The Breakthrough Company
It's been a few months since our last book review, so I thought I'd summarize some recent prose making its way around the office I had the opportunity to curl up with...
"The Breakthrough Company", by Keith Mcfarland, is business non-fiction, written in a style and approach not unlike "Good to Great" and "Built to Last" (themselves, classic business fodder for entrepeneurs and managers). Keith's book, in an effort to determine what makes small companies grow into large ones, summarizes several years worth of tireless research into 7 central tenets; common attributes that define these "breakthrough" companies. Certainly not one to ruin a movie's ending, I'll leave it to the reader to decide for themselves if these tenets seem plausible.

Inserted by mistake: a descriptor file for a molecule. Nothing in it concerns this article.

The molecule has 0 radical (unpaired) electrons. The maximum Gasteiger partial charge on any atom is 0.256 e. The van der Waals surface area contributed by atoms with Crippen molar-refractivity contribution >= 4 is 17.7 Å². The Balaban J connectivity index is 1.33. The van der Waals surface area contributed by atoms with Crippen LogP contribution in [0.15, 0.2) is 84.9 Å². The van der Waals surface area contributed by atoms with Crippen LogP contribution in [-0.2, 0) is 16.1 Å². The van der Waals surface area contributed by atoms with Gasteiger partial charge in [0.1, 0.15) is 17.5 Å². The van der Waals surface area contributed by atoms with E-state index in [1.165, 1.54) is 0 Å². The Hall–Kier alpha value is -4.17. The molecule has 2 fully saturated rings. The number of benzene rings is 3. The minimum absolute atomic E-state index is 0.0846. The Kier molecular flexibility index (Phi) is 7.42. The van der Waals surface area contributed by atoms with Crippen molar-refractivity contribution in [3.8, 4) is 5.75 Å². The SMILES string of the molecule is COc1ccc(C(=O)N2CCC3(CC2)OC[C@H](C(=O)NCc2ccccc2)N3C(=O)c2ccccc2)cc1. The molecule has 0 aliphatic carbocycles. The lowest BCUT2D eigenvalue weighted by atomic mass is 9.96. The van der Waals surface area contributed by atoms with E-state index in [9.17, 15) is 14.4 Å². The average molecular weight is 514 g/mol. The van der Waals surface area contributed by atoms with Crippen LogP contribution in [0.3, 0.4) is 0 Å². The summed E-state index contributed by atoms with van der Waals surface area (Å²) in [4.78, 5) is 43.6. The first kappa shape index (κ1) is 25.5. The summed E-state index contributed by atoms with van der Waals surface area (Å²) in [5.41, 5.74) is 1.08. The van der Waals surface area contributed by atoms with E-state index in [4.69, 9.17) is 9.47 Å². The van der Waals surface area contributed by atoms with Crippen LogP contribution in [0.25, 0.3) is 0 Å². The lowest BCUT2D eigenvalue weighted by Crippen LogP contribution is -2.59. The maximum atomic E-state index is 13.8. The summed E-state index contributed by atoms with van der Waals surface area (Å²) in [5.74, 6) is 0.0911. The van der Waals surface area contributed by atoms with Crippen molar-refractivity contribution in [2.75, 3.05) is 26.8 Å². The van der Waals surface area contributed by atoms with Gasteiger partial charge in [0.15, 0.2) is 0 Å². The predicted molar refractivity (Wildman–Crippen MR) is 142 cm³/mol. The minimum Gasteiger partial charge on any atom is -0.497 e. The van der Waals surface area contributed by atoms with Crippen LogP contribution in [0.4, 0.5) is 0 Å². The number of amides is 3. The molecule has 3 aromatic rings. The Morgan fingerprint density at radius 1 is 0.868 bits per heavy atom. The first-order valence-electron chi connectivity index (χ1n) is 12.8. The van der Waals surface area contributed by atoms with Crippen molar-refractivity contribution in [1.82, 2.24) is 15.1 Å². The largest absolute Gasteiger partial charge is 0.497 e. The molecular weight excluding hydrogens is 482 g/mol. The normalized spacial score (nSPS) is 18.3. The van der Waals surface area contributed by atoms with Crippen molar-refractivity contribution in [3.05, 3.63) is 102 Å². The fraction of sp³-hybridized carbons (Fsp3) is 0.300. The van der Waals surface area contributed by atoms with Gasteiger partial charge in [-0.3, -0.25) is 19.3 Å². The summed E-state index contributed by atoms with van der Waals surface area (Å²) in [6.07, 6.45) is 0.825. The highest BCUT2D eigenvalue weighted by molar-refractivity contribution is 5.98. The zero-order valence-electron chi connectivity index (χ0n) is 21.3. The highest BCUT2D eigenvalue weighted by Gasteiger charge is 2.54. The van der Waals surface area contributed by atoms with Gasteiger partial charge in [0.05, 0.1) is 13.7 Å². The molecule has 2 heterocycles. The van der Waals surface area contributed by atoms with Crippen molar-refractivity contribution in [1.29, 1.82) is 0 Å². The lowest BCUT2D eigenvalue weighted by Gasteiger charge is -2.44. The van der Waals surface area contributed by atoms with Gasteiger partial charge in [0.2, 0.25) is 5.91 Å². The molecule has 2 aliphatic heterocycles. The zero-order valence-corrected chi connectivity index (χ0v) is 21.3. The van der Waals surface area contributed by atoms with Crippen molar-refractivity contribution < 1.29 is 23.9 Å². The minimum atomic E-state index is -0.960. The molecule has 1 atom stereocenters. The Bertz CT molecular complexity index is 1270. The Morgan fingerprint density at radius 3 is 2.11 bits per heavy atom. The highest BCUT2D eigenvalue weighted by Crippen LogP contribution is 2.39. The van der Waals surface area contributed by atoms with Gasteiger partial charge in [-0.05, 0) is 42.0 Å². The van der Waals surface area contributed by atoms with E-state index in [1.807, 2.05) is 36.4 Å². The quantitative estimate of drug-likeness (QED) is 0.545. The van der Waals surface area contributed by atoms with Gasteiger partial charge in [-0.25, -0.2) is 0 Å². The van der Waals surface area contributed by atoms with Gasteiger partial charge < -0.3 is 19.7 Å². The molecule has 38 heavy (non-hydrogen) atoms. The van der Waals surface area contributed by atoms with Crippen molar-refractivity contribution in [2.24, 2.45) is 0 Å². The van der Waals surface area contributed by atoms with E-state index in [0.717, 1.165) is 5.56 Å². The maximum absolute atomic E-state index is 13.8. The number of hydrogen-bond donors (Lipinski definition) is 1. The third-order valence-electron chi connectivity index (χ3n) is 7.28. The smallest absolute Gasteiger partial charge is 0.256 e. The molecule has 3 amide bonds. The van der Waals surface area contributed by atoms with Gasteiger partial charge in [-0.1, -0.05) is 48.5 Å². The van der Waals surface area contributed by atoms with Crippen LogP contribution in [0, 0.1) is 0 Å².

Overall, I'm a sucker for business case studies, and the book doesn't dissapoint in this arena. Intuit (TurboTax and Quickbooks) and Polaris (ATVs) are profiled (amongst many others), and it is fascinating to review the "story" behind their success. What I found difficult to accept as part of the book's premise was the seemingly tight correlation between success and the attributes these companies held - this seemed like classic attribution bias to me. Couple this with the outsized success we would expect a handful of companies to experience during the course of their growth, and all of a sudden analysts are seeing patterns in random events, from which they're drawing inaccurate conclusions. Overall, I think the tenets presented in the book are valid business advice, but fuel for breakthrough companies alone? No. Timeless food for thought for managers bent on delighting their customers and scaling new heights?